Tucked away from the usual bustle of India’s capital city New Delhi, local artisans in the Sarai Kale Khan neighbourhood have collected heaps of rubbish and scrap metal and built replicas of the seven wonders of the world.
On a two-hectare piece of land, which used to be a dump site, is now a centre of great craftsmanship, with a Taj Mahal model here and an Eiffel Tower there.
The project is a part of the South Delhi Municipal Corporation’s (SDMC) waste-to-art initiative, in which artists have used everything from bicycle rims to pipes, iron rebars to spare car parts to build the imitation historic monuments.
“Take the example of Taj Mahal, 1,600 cycle rims were cut into pieces to make its minars. The domes were made entirely from pipes,” said Nitin Mehta, owner of the art gallery YaWeDo Art Private Limited and the person responsible for executing the project, along with a team of 10 artists from across the country.
“We didn’t have much choice from which to choose the material. We were taken to the scrapyards and shown scrap. We didn’t buy anything new but made the monuments from what was available.”
Initially, according to Mehta, the team faced a lot of difficulties but once they started the project everything went smoothly.
“We didn’t know that this place was a landfill site, we thought it was a garden. When the foundation work started we realised that there was water everywhere, leakages from pipes that we had to fix first.”
A team of 60 people – artisans, welders, helpers, grinders and painters – worked together to complete the project within six months.
The artists have also built the Statue of Liberty, the Leaning Tower of Pisa, Christ the Redeemer’s statue in Brazil, the Great Pyramid of Giza, and Rome’s famous Colosseum – all made from discarded material.
From the 150 tonnes of collected material, only 90 to 100 tonnes went into the making of the monuments.
Before being brought to the park and used, the iron was first sandblasted to clean it.
Then the material was carefully cut and coated with primer before it was used in the structures.
The height of the replicas is between 25 and 30 feet, except for the Eiffel Tower, which soars 70-feet into the air.
Though the models have been coated with all weather polyurethane coating, they have been left raw for people to come and look at them and understand what has gone into the making of the replicas.
“It’s very easy for us to paint this Taj Mahal white and make it look like the real one. But we have left it raw to send a message to people that no waste is waste. These sculptures are made from waste and that waste looks very beautiful now,” Mehta said.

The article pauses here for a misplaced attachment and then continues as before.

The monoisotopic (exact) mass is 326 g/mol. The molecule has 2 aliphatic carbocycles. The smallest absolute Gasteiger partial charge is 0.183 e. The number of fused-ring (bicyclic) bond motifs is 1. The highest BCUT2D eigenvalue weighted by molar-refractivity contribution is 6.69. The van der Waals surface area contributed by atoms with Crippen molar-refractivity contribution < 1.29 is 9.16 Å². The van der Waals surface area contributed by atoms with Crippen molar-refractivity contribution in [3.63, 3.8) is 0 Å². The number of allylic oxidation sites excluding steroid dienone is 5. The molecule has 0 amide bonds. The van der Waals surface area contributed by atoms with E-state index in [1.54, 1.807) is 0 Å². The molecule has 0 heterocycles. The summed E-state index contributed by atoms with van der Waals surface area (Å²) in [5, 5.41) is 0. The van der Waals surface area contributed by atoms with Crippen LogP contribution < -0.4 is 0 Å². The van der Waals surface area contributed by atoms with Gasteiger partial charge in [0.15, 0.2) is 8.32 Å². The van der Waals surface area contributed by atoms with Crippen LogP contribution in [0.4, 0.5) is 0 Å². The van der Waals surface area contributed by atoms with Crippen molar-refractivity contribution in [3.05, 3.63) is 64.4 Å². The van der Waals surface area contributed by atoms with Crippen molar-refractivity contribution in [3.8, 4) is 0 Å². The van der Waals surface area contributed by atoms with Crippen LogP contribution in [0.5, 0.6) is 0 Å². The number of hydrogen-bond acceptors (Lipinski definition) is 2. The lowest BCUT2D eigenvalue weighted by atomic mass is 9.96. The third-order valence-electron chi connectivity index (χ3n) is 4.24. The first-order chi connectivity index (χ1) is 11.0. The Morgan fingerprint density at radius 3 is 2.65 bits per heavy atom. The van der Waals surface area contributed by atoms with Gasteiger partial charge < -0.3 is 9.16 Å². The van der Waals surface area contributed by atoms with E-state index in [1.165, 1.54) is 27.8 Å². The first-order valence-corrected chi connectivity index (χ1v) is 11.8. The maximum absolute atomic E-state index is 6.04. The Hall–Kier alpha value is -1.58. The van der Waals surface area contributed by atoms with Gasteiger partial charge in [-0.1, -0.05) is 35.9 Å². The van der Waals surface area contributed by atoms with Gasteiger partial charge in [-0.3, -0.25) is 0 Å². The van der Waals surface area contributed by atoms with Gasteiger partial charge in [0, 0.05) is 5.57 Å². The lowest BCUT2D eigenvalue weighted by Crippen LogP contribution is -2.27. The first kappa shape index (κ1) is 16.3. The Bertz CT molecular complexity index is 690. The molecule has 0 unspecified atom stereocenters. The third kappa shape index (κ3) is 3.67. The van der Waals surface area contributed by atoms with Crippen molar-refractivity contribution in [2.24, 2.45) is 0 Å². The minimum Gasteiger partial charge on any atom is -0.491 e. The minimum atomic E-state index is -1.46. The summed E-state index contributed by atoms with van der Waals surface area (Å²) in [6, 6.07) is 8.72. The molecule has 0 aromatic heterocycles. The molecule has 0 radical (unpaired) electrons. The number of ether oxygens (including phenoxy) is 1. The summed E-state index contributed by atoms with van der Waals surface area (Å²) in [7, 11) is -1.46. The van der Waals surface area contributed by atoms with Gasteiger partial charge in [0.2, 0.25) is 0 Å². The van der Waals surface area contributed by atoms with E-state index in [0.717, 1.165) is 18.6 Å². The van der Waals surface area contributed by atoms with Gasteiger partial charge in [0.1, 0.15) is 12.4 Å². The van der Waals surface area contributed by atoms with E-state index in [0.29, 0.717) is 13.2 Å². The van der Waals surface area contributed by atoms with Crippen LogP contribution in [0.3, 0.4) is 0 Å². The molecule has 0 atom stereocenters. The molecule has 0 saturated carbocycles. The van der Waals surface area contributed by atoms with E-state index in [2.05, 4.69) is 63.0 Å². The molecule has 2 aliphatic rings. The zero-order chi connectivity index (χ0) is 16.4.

Zakir Khan, 31, a scrap artist who was involved in the project and worked on the Statue of Liberty, says that his main aim was recycling the waste material.
“This work gives me satisfaction. We have so much of waste material available in our city and if we don’t start thinking about recycling it, that time isn’t too far when it will become a problem for all of us,” he said.
“I want to give a message to people with my artwork that waste can be recycled and turned into something beautiful like these seven wonders.”
The park and the monuments will be lit up solely through renewable energy – using wind and solar power – and the site will be Delhi’s latest tourist attraction. Barely 100 metres from Hazrat Nizamuddin Metro Station, the park is expected to attract thousands of visitors not only from India but across the world.
A small entry fee will be charged from visitors and the collection used for the regular upkeep of the site.
Dr Srikant, 62, a visitor said: “It’s a good concept. Creating such amazing art pieces from scrap is amazing. We may not be able to go and see the real monuments but at least we can have the feel of them here now.”
Mohammad Aslam, 43, has recently joined a group of workers to plant grass in the park. He has never heard of the monuments made in the park except for the Taj Mahal.
“These monuments look amazing,” he said. “Someday I will bring my family here and show them these wonders of the world.”
Officials of the South Delhi Municipal Corporation are hopeful that people will come and appreciate the efforts of the Delhi government.
“We have tried to put the best use of the scrap. This is for the first time that the Seven Wonders of the World have been made from scrap. People from across the world should come and recognise our work,” Dr Alok Singh, Director of Horticulture at SDMC, said.
Dr Alok added: “We are planning for one more such park in South Delhi and probably that will come up in next six to seven months.”